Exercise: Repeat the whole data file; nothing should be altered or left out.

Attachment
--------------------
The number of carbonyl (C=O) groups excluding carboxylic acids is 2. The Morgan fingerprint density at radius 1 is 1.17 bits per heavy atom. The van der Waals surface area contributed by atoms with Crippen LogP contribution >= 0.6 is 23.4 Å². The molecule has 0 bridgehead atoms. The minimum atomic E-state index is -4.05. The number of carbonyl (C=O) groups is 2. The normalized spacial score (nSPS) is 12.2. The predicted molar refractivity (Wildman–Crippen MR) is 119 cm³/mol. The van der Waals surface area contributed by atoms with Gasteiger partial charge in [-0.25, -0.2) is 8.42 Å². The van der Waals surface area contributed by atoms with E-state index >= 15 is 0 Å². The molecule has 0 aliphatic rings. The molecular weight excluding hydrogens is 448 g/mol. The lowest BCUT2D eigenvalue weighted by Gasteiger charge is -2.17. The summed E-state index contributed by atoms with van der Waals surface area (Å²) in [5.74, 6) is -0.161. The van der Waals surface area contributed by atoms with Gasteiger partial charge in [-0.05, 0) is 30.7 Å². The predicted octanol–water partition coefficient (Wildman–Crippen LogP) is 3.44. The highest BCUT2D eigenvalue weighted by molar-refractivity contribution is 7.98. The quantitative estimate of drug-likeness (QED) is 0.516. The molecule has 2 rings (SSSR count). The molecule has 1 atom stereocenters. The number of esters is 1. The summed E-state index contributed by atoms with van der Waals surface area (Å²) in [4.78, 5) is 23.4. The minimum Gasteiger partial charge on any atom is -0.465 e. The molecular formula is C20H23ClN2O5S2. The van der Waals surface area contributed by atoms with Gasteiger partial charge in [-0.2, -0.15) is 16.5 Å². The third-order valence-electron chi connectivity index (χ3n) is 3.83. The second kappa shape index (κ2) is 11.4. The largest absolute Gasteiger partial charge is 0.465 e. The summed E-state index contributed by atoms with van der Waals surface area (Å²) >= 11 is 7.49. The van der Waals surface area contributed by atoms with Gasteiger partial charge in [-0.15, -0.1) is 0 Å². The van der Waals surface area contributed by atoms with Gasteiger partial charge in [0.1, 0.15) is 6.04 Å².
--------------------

The number of carbonyl (C=O) groups excluding carboxylic acids is 2. The Morgan fingerprint density at radius 1 is 1.17 bits per heavy atom. The van der Waals surface area contributed by atoms with Crippen LogP contribution >= 0.6 is 23.4 Å². The molecule has 0 bridgehead atoms. The minimum atomic E-state index is -4.05. The number of carbonyl (C=O) groups is 2. The normalized spacial score (nSPS) is 12.2. The predicted molar refractivity (Wildman–Crippen MR) is 119 cm³/mol. The van der Waals surface area contributed by atoms with Gasteiger partial charge in [-0.25, -0.2) is 8.42 Å². The van der Waals surface area contributed by atoms with E-state index >= 15 is 0 Å². The molecule has 0 aliphatic rings. The molecular weight excluding hydrogens is 448 g/mol. The lowest BCUT2D eigenvalue weighted by Gasteiger charge is -2.17. The summed E-state index contributed by atoms with van der Waals surface area (Å²) in [5.74, 6) is -0.161. The van der Waals surface area contributed by atoms with Gasteiger partial charge in [-0.05, 0) is 30.7 Å². The predicted octanol–water partition coefficient (Wildman–Crippen LogP) is 3.44. The highest BCUT2D eigenvalue weighted by molar-refractivity contribution is 7.98. The quantitative estimate of drug-likeness (QED) is 0.516. The molecule has 2 rings (SSSR count). The molecule has 1 atom stereocenters. The number of esters is 1. The summed E-state index contributed by atoms with van der Waals surface area (Å²) in [4.78, 5) is 23.4. The minimum Gasteiger partial charge on any atom is -0.465 e. The molecular formula is C20H23ClN2O5S2. The van der Waals surface area contributed by atoms with Gasteiger partial charge in [-0.2, -0.15) is 16.5 Å². The third-order valence-electron chi connectivity index (χ3n) is 3.83. The second kappa shape index (κ2) is 11.4. The largest absolute Gasteiger partial charge is 0.465 e. The summed E-state index contributed by atoms with van der Waals surface area (Å²) >= 11 is 7.49. The van der Waals surface area contributed by atoms with Gasteiger partial charge in [-0.15, -0.1) is 0 Å². The van der Waals surface area contributed by atoms with Gasteiger partial charge in [0.1, 0.15) is 6.04 Å².